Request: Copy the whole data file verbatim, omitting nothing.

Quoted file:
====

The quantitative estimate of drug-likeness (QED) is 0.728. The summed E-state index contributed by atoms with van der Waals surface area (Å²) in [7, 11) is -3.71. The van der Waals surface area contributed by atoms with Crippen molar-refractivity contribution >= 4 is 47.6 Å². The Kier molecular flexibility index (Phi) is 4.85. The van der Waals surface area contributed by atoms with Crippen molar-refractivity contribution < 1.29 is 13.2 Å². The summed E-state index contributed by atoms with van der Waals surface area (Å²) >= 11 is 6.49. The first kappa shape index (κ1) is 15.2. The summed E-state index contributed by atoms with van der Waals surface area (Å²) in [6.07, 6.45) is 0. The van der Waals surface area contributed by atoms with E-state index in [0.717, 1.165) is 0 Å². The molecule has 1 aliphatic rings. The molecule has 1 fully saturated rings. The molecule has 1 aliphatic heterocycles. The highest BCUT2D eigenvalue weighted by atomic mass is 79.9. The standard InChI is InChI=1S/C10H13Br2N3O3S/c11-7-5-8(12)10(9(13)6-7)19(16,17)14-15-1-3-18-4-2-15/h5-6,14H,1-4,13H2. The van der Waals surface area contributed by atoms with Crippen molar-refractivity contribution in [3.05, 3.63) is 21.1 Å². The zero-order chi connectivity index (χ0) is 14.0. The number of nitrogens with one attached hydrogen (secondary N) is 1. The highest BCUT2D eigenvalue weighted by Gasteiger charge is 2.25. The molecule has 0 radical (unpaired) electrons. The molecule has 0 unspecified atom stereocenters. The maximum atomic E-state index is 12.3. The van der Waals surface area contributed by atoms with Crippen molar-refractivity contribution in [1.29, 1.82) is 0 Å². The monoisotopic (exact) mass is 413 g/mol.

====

The quantitative estimate of drug-likeness (QED) is 0.728. The summed E-state index contributed by atoms with van der Waals surface area (Å²) in [7, 11) is -3.71. The van der Waals surface area contributed by atoms with Crippen molar-refractivity contribution >= 4 is 47.6 Å². The Kier molecular flexibility index (Phi) is 4.85. The van der Waals surface area contributed by atoms with Crippen molar-refractivity contribution < 1.29 is 13.2 Å². The summed E-state index contributed by atoms with van der Waals surface area (Å²) >= 11 is 6.49. The first kappa shape index (κ1) is 15.2. The summed E-state index contributed by atoms with van der Waals surface area (Å²) in [6.07, 6.45) is 0. The van der Waals surface area contributed by atoms with E-state index in [0.717, 1.165) is 0 Å². The molecule has 1 aliphatic rings. The molecule has 1 fully saturated rings. The molecule has 1 aliphatic heterocycles. The highest BCUT2D eigenvalue weighted by atomic mass is 79.9. The standard InChI is InChI=1S/C10H13Br2N3O3S/c11-7-5-8(12)10(9(13)6-7)19(16,17)14-15-1-3-18-4-2-15/h5-6,14H,1-4,13H2. The van der Waals surface area contributed by atoms with Crippen molar-refractivity contribution in [3.05, 3.63) is 21.1 Å². The zero-order chi connectivity index (χ0) is 14.0. The number of nitrogens with one attached hydrogen (secondary N) is 1. The highest BCUT2D eigenvalue weighted by Gasteiger charge is 2.25. The molecule has 0 radical (unpaired) electrons. The molecule has 0 unspecified atom stereocenters. The maximum atomic E-state index is 12.3. The van der Waals surface area contributed by atoms with Crippen molar-refractivity contribution in [1.29, 1.82) is 0 Å². The monoisotopic (exact) mass is 413 g/mol.